I couldn't book it online, cause I had the certificate. Short version is I had to get an agent involved. The rental car portion of the trip was like 1300 and change. The agent was like, "well, no, look, I can save you a little bit of money. I've got a certificate here, an extra discount that I can put on that'll take it from 1300 and change to a thousand and change, well 1100." Great. I was expecting to pay almost 1400, I'm going to pay 1100. The Delta vacations confirmations are ugly old, like 1980 style text. And I did a bad job reading them.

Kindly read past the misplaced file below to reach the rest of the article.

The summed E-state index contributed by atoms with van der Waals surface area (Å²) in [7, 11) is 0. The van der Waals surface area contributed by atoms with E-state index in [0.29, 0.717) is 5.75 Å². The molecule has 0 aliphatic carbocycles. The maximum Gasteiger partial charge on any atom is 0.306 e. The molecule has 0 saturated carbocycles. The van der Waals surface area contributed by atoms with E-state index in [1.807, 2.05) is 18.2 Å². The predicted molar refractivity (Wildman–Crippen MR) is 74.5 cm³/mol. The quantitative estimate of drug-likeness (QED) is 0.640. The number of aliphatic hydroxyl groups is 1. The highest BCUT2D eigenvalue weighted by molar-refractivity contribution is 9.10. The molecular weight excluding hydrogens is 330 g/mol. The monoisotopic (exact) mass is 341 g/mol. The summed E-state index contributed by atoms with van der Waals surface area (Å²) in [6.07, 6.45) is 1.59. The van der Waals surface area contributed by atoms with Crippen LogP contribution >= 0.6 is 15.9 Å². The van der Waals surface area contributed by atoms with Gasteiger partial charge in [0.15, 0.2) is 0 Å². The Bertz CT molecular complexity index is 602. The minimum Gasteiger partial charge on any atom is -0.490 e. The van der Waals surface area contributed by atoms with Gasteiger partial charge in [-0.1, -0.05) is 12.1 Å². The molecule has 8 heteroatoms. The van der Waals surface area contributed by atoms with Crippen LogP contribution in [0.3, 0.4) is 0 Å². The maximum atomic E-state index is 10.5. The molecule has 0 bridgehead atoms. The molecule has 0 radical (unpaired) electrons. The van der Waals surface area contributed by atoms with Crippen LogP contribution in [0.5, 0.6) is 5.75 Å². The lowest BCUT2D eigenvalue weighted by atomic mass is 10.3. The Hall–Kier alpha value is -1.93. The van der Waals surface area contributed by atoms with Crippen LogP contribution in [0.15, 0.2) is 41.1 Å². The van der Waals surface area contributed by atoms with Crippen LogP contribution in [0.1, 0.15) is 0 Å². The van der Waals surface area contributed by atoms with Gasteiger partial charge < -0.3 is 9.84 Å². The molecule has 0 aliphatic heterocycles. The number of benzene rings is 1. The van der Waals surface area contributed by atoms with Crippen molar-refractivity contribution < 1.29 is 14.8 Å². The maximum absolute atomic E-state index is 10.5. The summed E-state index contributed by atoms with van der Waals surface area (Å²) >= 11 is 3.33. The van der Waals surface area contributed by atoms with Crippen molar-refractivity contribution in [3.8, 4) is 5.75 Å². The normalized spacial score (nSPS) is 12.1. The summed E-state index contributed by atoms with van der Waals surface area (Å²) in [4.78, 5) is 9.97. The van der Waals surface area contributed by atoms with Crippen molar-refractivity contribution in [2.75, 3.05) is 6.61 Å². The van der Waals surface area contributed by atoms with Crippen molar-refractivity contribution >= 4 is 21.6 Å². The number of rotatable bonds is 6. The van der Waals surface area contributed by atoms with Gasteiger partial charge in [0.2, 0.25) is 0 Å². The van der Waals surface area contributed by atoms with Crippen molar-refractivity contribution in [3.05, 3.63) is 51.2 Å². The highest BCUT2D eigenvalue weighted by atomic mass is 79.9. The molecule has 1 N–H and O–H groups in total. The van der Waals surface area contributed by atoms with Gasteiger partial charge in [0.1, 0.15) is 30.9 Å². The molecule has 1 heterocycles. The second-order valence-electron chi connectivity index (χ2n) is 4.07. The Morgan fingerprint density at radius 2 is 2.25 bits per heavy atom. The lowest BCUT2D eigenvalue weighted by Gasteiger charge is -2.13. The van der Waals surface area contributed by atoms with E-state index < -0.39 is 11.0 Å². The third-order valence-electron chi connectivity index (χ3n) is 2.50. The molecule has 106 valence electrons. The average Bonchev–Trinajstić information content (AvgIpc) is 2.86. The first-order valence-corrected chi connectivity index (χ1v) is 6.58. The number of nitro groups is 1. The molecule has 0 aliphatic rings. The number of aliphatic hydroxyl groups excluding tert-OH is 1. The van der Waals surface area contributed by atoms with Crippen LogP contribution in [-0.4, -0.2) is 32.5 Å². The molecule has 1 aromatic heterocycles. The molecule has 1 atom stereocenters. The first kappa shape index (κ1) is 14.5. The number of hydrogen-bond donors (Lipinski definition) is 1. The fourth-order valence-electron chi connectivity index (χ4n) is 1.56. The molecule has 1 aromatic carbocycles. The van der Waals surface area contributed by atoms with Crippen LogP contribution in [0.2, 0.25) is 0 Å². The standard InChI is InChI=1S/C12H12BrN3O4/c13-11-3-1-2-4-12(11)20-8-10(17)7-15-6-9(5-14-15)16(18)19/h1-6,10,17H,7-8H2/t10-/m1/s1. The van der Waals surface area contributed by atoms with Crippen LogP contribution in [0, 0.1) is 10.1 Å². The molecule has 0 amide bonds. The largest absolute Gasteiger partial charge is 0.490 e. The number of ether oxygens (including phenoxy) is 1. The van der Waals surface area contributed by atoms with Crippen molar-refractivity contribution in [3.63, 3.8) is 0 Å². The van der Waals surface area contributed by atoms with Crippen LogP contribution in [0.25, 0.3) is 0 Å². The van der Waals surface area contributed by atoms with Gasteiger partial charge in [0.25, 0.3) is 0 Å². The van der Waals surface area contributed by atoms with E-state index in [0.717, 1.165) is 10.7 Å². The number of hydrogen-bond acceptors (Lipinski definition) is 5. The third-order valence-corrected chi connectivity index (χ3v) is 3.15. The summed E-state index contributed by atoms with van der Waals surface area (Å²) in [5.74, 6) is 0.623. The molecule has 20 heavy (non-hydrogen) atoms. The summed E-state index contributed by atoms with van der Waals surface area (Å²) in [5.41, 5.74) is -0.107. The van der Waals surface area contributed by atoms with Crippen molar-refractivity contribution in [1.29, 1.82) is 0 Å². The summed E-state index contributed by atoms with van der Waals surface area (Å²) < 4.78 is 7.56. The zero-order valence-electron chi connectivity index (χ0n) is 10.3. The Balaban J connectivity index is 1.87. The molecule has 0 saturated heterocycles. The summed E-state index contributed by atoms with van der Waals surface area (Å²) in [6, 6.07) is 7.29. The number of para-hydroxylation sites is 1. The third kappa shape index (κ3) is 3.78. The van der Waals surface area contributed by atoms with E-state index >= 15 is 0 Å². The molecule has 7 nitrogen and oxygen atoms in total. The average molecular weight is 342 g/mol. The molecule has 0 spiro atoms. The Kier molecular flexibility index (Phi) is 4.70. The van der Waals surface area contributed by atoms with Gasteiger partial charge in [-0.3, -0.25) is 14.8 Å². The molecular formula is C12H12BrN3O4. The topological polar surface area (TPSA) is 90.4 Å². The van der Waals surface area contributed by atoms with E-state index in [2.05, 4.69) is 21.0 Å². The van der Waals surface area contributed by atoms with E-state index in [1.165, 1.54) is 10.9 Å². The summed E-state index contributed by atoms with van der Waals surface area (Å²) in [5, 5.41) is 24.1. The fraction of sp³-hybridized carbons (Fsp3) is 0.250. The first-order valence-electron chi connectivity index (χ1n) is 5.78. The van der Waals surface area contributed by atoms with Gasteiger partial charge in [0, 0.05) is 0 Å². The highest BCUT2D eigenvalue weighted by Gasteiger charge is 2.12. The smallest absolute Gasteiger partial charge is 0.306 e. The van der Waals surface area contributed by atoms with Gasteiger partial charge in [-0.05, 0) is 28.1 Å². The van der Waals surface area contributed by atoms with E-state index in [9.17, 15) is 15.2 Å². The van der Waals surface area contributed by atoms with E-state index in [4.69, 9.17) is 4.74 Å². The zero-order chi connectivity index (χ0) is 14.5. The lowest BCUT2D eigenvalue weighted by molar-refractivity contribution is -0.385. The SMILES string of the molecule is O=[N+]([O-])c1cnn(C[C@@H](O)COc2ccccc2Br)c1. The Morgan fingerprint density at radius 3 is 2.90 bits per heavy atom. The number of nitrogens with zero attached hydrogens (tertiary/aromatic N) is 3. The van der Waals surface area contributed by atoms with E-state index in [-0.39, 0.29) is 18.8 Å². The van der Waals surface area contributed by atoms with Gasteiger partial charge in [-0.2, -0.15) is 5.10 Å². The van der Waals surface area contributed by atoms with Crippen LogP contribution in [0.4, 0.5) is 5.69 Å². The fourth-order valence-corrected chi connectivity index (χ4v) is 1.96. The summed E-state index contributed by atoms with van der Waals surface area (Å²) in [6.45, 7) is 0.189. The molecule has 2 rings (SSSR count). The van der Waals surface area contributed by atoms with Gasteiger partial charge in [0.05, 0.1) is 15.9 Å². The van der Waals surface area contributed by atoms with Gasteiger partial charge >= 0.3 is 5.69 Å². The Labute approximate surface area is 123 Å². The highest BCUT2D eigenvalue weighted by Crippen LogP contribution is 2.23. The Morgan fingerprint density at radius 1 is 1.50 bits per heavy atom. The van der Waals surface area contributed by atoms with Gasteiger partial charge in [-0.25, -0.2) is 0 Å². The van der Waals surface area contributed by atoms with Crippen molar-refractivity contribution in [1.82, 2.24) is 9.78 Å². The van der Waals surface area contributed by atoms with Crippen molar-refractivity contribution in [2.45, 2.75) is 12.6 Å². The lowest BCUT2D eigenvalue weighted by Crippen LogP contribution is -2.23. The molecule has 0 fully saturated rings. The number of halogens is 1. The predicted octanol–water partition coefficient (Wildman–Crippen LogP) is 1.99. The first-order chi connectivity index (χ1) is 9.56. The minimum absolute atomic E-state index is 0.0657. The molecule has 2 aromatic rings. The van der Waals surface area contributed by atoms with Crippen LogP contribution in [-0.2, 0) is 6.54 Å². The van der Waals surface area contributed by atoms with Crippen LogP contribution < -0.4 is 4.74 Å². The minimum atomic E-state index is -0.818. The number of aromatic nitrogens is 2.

And as it turns out for my 10 day trip, I have a rental car for the last day of trip. Which is bad for Iceland. First, I looked around and so I can get a car for like 2,500 bucks for our dates at this point. Still looking, I might be able to find a better price. But I called up, Delta vacations immediately admitted it was their mistake. They had no cars left. And I knew that before I called, cause I could see on the website. So I knew that we're just talking about like a credit of some sort. And after going back and forth for about an hour with a supervisor, very polite, super sweet. We got to the point where I just was running out of time ad patience. And so for that moment, they refunded me what they thought the car was worth, which was 500 and change. Which clearly wasn't what I was going to pay and clearly not what I'm going to pay.